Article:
Riverdale Park Sees Major Drop in Speed Camera Revenue
The town has taken in about $1 million less than at the same time last year.
Revenue from speed cameras has dipped 68 percent in Riverdale Park since this time last year, leading town officials to believe drivers are heeding posted speed limits in the town's four enforcement areas.
The number of $40 tickets issued to speeding drivers has declined since then, according to Ward 2 Councilman Alan Thompson, meaning the town will likely receive about $250,000 less than projected.
“The flow of traffic is just slower now,” said Thompson, who chairs the Riverdale Park Town Council’s finance committee. “That’s a public safety victory, but it does have an effect on our budget.”
In the previous fiscal year, citations issued to speeders in Riverdale Park netted more than $1.7 million, according to Town Administrator Sara Imhulse.
As of March 31, Riverdale Park had received more than $453,000 in fines from the cameras, compared to the more than $1.4 million generated this time last year. If the trend continues, Thompson said the year’s total would amount to about $601,000.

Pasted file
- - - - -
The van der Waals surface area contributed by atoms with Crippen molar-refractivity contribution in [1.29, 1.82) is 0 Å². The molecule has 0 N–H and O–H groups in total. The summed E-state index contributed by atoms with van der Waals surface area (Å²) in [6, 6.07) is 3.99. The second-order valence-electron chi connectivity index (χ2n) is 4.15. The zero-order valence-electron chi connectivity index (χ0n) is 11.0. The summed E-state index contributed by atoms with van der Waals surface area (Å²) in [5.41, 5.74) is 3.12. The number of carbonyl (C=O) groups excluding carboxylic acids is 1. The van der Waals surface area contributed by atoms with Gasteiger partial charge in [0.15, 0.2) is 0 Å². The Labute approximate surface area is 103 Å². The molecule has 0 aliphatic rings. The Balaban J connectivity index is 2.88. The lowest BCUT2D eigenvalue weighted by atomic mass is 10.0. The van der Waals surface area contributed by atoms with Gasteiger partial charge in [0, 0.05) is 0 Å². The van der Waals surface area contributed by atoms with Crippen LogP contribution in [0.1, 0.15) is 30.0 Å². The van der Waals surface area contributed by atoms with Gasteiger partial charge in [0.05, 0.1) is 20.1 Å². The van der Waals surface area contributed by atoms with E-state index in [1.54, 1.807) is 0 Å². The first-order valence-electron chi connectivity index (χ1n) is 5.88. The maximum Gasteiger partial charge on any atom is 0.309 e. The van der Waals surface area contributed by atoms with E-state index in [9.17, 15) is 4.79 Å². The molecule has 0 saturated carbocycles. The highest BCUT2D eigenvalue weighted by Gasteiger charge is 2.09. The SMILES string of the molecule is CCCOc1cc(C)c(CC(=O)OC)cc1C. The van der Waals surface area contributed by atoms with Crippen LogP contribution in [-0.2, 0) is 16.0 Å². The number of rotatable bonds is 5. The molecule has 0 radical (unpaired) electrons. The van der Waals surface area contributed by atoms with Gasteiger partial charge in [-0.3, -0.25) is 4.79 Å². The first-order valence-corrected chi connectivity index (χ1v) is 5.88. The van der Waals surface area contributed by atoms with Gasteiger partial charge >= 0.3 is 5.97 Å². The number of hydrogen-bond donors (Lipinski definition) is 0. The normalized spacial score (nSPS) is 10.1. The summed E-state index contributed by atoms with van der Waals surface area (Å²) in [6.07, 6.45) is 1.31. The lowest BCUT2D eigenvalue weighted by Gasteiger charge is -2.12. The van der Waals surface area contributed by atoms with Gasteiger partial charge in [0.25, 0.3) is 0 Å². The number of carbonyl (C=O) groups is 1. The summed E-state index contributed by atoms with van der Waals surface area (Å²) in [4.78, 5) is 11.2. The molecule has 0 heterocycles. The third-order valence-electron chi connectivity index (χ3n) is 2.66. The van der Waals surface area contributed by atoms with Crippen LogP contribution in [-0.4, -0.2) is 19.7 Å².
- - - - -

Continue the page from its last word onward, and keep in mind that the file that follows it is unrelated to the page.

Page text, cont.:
Riverdale Park officials didn’t expect speeding to diminish as dramatically as it has and thought the cameras would at least garner the $850,000 the state allows towns to keep, Thompson said.
But Thompson added that he’s glad more drivers are easing off the pedal and believes Riverdale Park will be able to make up the deficit without resorting to budget cuts. The town is ahead on real estate and personal property taxes, he noted, and the police and public works departments will be under their budget partly due to vacant salaried positions.
Ward 3 Councilman David Lingua said it’s okay that the cameras probably won't make as much money for Riverdale Park this year, because that was never the town’s intention.
“We’re not in the business of making money off of speed cameras — that’s not the purpose of them,” said Lingua, who also chairs the town’s public safety committee. “The purpose of them is to encourage drivers to obey the speed limit, and especially in a school zone.”
One small factor in the decrease could be the absence of a camera at Good Luck Road site, Thompson said. Vendor Optotraffic took down the camera to replace it in October.
Optotraffic hopes to install a new one by the end of this month, said James Murphy, who is the Riverdale Park Police Department's patrol officer in charge of supervising the speed cameras.
But Murphy said the main reason why revenue is down is simple: the cameras are doing their job.
“That’s what they’re supposed to do is slow people down,” he said.